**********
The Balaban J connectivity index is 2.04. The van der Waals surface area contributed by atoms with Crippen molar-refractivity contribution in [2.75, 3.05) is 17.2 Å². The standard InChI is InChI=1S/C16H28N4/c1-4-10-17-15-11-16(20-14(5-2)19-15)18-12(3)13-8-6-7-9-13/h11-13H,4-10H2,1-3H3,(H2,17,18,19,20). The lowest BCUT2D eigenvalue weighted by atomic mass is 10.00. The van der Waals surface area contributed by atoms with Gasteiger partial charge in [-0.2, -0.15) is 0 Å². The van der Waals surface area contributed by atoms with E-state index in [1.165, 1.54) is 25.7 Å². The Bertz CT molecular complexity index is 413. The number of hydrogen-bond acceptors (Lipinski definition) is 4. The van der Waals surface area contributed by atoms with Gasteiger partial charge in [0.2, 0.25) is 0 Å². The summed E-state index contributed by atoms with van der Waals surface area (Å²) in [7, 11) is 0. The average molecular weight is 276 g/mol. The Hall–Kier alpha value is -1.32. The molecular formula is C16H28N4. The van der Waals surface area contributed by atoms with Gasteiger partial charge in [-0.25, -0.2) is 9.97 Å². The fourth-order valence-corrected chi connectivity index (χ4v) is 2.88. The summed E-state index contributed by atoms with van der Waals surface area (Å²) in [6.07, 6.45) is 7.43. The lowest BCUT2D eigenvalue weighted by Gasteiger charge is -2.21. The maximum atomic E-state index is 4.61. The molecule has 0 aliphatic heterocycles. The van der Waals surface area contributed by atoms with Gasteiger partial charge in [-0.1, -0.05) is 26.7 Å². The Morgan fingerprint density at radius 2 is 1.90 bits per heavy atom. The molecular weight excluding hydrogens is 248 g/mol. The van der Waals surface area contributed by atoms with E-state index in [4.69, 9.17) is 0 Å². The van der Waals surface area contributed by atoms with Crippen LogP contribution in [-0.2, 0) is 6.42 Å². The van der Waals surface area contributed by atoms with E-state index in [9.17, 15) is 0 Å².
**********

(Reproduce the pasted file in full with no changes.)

The Balaban J connectivity index is 2.04. The van der Waals surface area contributed by atoms with Crippen molar-refractivity contribution in [2.75, 3.05) is 17.2 Å². The standard InChI is InChI=1S/C16H28N4/c1-4-10-17-15-11-16(20-14(5-2)19-15)18-12(3)13-8-6-7-9-13/h11-13H,4-10H2,1-3H3,(H2,17,18,19,20). The lowest BCUT2D eigenvalue weighted by atomic mass is 10.00. The van der Waals surface area contributed by atoms with Gasteiger partial charge in [-0.2, -0.15) is 0 Å². The van der Waals surface area contributed by atoms with E-state index in [1.165, 1.54) is 25.7 Å². The Bertz CT molecular complexity index is 413. The number of hydrogen-bond acceptors (Lipinski definition) is 4. The van der Waals surface area contributed by atoms with Gasteiger partial charge in [0.2, 0.25) is 0 Å². The summed E-state index contributed by atoms with van der Waals surface area (Å²) in [7, 11) is 0. The average molecular weight is 276 g/mol. The Hall–Kier alpha value is -1.32. The molecular formula is C16H28N4. The van der Waals surface area contributed by atoms with Gasteiger partial charge in [-0.25, -0.2) is 9.97 Å². The fourth-order valence-corrected chi connectivity index (χ4v) is 2.88. The summed E-state index contributed by atoms with van der Waals surface area (Å²) in [6.07, 6.45) is 7.43. The lowest BCUT2D eigenvalue weighted by Gasteiger charge is -2.21. The maximum atomic E-state index is 4.61. The molecule has 0 aliphatic heterocycles. The van der Waals surface area contributed by atoms with Gasteiger partial charge in [-0.1, -0.05) is 26.7 Å². The Morgan fingerprint density at radius 2 is 1.90 bits per heavy atom. The molecular weight excluding hydrogens is 248 g/mol. The van der Waals surface area contributed by atoms with E-state index in [4.69, 9.17) is 0 Å². The van der Waals surface area contributed by atoms with Crippen LogP contribution in [-0.2, 0) is 6.42 Å². The van der Waals surface area contributed by atoms with E-state index in [9.17, 15) is 0 Å².